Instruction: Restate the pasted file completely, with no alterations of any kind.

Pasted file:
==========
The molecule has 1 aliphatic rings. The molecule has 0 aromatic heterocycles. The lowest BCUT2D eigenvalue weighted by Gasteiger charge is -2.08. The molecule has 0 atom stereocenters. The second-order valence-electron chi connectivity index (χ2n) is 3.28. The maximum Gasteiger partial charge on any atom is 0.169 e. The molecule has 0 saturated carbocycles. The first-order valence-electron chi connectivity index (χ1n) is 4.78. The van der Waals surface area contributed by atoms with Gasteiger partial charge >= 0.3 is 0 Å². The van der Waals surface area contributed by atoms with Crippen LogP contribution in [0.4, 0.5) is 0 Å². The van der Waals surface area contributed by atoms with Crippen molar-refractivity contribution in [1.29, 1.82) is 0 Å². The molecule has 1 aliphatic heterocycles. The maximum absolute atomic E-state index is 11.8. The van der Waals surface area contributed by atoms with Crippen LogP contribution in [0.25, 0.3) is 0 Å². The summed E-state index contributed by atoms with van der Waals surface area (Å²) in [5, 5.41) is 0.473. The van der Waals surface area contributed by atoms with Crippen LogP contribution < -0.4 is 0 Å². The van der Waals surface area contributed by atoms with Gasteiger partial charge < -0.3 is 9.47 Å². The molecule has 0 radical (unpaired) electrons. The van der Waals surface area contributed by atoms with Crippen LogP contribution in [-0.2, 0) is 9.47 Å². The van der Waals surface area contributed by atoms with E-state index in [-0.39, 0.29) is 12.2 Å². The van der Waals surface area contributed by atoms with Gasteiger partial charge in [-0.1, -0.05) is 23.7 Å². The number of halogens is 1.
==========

The molecule has 1 aliphatic rings. The molecule has 0 aromatic heterocycles. The lowest BCUT2D eigenvalue weighted by Gasteiger charge is -2.08. The molecule has 0 atom stereocenters. The second-order valence-electron chi connectivity index (χ2n) is 3.28. The maximum Gasteiger partial charge on any atom is 0.169 e. The molecule has 0 saturated carbocycles. The first-order valence-electron chi connectivity index (χ1n) is 4.78. The van der Waals surface area contributed by atoms with Gasteiger partial charge >= 0.3 is 0 Å². The van der Waals surface area contributed by atoms with Crippen LogP contribution in [0.4, 0.5) is 0 Å². The van der Waals surface area contributed by atoms with Crippen molar-refractivity contribution in [1.29, 1.82) is 0 Å². The molecule has 1 aliphatic heterocycles. The maximum absolute atomic E-state index is 11.8. The van der Waals surface area contributed by atoms with Crippen LogP contribution in [0.25, 0.3) is 0 Å². The summed E-state index contributed by atoms with van der Waals surface area (Å²) in [5, 5.41) is 0.473. The van der Waals surface area contributed by atoms with Crippen LogP contribution < -0.4 is 0 Å². The van der Waals surface area contributed by atoms with Gasteiger partial charge < -0.3 is 9.47 Å². The molecule has 0 radical (unpaired) electrons. The van der Waals surface area contributed by atoms with Crippen LogP contribution in [-0.2, 0) is 9.47 Å². The van der Waals surface area contributed by atoms with E-state index in [-0.39, 0.29) is 12.2 Å². The van der Waals surface area contributed by atoms with Gasteiger partial charge in [-0.1, -0.05) is 23.7 Å². The number of halogens is 1.